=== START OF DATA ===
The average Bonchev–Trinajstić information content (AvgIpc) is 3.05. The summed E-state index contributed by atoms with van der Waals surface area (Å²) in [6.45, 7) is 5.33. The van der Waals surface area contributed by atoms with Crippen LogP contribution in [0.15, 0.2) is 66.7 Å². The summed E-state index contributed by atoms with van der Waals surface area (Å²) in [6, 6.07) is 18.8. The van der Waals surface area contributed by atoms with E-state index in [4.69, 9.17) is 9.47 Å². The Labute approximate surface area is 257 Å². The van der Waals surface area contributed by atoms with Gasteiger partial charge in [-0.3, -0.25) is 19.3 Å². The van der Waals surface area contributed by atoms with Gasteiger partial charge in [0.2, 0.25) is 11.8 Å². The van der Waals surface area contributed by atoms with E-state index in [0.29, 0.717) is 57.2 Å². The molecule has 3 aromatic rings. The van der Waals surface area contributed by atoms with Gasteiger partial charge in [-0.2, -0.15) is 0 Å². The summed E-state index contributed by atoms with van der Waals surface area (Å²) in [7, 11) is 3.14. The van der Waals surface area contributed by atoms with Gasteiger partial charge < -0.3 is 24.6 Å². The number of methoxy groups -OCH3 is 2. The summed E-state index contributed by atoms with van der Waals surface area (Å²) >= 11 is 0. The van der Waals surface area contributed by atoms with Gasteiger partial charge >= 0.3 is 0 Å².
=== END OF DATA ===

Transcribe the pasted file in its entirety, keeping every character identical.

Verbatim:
The average Bonchev–Trinajstić information content (AvgIpc) is 3.05. The summed E-state index contributed by atoms with van der Waals surface area (Å²) in [6.45, 7) is 5.33. The van der Waals surface area contributed by atoms with Crippen LogP contribution in [0.15, 0.2) is 66.7 Å². The summed E-state index contributed by atoms with van der Waals surface area (Å²) in [6, 6.07) is 18.8. The van der Waals surface area contributed by atoms with E-state index in [4.69, 9.17) is 9.47 Å². The Labute approximate surface area is 257 Å². The van der Waals surface area contributed by atoms with Gasteiger partial charge in [-0.3, -0.25) is 19.3 Å². The van der Waals surface area contributed by atoms with Gasteiger partial charge in [0.2, 0.25) is 11.8 Å². The van der Waals surface area contributed by atoms with E-state index in [0.29, 0.717) is 57.2 Å². The molecule has 3 aromatic rings. The van der Waals surface area contributed by atoms with Gasteiger partial charge in [-0.2, -0.15) is 0 Å². The summed E-state index contributed by atoms with van der Waals surface area (Å²) in [7, 11) is 3.14. The van der Waals surface area contributed by atoms with Gasteiger partial charge < -0.3 is 24.6 Å². The number of methoxy groups -OCH3 is 2. The summed E-state index contributed by atoms with van der Waals surface area (Å²) >= 11 is 0. The van der Waals surface area contributed by atoms with Gasteiger partial charge >= 0.3 is 0 Å².